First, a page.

Mountain luxury hotels: the beginning of the end?

Today, I read that the Ritz-Carlton in Bachelor Gulch, near Beaver Creek in Colorado, is in foreclosure. At $61 million, it's believed to be the largest foreclosure in Eagle County's history.
To make things worse for that Colorado county, the Ritz-Carlton's $443,286.24 property tax for 2010 hasn't been paid. So-called luxury hotels abound in the Rocky Mountain West. Park City counts three of them: St. Regis, Montage and Waldorf-Astoria.

Can these upscale palaces survive for long? Probably not; their business model won't sustain discounted rate and an 85% occupancy over just four months of the year for very . Further, the über-rich ranks have thinned out and the spendthrift paradigm has vaporized from the time these behemoths were planned in 2005 when unbridled growth was the call of the day. My sense is that our mountain real estate is still lagging in relation to the rest of the country and we might still be two or three years away from a real estate bottom in Park City...

Monday, May 9, 2011

Upgrade, tidy-up or perish!

The picture of Osama bin Laden watching TV struck me at revealing two key elements of survival. First, upgrading one's audio visual equipment can pay huge dividends, lessen one's personal fatigue and help stay current. The terrorist should have had a new, larger, flat screen TV, that would have prevented straining his eyes on a tiny screen and along with featuring a “Picture-in-Picture” (PiP) feature that would have come in handy for extensive channel surfing.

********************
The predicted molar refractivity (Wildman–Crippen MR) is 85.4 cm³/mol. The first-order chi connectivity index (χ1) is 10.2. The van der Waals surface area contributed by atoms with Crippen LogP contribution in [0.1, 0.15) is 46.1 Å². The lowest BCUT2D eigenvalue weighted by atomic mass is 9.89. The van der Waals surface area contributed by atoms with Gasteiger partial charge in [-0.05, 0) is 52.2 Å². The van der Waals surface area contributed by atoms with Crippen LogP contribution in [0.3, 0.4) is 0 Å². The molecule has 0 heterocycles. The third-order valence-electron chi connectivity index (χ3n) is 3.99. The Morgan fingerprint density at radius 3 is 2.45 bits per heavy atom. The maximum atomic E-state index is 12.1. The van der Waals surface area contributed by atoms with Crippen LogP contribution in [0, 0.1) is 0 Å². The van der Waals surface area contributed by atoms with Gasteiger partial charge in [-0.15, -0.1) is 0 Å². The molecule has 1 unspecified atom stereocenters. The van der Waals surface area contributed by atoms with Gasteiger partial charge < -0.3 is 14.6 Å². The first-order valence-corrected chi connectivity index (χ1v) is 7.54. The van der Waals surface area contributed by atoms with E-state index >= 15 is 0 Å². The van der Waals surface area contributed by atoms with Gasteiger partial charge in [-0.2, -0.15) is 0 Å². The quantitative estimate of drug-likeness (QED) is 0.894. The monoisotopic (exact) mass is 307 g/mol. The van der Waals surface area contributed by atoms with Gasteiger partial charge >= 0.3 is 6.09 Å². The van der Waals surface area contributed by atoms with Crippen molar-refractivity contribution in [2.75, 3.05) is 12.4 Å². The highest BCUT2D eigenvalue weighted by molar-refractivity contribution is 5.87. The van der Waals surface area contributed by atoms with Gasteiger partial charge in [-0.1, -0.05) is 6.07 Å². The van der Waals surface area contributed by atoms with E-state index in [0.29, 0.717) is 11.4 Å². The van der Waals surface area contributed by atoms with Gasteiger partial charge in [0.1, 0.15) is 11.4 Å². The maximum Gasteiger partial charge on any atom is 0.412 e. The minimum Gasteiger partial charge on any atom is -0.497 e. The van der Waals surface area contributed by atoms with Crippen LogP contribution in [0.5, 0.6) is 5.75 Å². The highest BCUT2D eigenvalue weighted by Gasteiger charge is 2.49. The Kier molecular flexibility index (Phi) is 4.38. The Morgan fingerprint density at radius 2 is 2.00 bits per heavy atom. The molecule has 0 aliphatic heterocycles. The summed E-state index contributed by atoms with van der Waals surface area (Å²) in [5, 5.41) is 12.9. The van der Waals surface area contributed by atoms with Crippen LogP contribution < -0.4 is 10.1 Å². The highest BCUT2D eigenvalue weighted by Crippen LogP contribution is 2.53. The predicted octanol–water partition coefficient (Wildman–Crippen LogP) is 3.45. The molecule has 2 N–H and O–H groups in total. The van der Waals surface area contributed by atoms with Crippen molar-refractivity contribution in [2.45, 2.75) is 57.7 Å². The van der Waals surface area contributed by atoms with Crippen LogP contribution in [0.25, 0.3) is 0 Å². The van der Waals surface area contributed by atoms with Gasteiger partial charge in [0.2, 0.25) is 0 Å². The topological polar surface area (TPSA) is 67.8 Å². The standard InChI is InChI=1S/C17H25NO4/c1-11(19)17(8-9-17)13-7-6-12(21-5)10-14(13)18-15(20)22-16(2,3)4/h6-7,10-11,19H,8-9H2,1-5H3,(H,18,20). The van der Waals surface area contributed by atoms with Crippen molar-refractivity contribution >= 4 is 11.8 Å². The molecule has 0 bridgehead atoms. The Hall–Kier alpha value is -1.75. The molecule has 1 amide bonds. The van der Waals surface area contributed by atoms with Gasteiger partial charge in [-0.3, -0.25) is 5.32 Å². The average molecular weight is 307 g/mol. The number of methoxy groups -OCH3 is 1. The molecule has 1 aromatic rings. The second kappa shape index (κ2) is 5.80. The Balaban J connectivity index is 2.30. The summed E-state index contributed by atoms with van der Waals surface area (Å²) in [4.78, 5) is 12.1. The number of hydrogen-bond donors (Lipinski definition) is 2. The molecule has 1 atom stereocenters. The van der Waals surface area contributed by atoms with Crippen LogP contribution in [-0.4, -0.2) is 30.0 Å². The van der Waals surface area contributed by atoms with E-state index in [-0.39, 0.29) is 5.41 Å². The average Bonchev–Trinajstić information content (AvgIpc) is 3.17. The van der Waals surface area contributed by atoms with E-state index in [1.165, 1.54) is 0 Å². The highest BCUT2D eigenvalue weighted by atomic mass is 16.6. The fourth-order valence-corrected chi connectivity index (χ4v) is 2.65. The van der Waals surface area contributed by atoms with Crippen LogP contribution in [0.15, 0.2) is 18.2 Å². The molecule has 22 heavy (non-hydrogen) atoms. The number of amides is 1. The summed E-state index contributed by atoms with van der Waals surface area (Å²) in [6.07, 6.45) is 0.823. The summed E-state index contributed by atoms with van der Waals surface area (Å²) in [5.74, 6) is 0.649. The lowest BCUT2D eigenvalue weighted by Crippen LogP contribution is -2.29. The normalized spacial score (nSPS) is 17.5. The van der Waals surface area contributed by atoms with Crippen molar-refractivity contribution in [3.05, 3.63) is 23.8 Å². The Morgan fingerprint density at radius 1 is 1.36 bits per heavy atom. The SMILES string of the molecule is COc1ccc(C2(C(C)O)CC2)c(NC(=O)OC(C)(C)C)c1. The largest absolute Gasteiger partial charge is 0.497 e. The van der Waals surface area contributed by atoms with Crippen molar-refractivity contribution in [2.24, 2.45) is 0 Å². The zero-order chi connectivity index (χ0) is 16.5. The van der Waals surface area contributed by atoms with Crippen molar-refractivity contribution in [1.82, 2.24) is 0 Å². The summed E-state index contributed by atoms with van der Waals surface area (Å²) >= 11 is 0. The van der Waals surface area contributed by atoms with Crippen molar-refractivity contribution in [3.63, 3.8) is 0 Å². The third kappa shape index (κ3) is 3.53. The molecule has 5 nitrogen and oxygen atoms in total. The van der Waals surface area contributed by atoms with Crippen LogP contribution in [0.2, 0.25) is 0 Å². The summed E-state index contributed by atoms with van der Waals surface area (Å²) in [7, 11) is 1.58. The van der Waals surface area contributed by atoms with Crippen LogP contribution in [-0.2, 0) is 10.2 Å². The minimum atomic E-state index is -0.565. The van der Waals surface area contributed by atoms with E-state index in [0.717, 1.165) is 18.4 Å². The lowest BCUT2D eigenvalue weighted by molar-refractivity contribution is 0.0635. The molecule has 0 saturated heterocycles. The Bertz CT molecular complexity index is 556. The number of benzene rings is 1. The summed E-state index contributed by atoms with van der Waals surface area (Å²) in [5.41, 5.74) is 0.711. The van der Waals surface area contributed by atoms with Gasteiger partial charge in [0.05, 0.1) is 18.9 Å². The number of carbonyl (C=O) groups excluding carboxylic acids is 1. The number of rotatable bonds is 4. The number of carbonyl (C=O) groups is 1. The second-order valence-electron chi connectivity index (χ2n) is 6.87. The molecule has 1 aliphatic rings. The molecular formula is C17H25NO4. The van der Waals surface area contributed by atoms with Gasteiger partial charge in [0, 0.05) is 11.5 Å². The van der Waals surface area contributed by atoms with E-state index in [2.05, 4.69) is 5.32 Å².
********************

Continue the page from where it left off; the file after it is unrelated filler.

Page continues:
The other problem that might caused the fugitive's demise is the “spaghetti bowl” of wires seen next to his audio-visual equipment and running on his dwelling floor. Not only doesn't it look tidy, but I bet Osama must have tripped into it and fell face down when the US commando irrupted into his living room. I hope some of my dear readers will learn from that experience and, sooner than later, will upgrade their old TV and put all these messy electric cables away!

Sunday, May 8, 2011

Spring, this weekend only!

After a long, cold and snowy winter we caught a glimpse of spring yesterday and this Mother's Day morning with seasonal temperatures making it the first couple of days of the years totally not suitable for skiing. Saturday, I wanted to climb and ski Daly Chute #5 in Deer Valley, but the snow was far too soft to make the descent both safe and pleasant. This warm weather won't last as snow is again in the forecast for Monday through Wednesday of next week!

Saturday, May 7, 2011

Aiming for “Pipeline”

The Pipeline chute in Snowbird is hard to miss if you're a mountain lover and if you crave for skiing in gnarly spots. It just stares at you and begs for a visit. That's a late ski season project of mine, and I'd like to descend it sometime this month of May. This year, the snow cover is so generous that the chute looks like a super-highway: Smooth, open and inviting.

To get there though, you need to register with Snowbird's ski patrol, carry a shovel, a beacon, bring a buddy and hike the 700 feet vertical that push you to the ridge. Fairly easy requirements that I should be able to comply with next weekend when the weather gets a tad colder and Mother's Day has been celebrated as it should...

Friday, May 6, 2011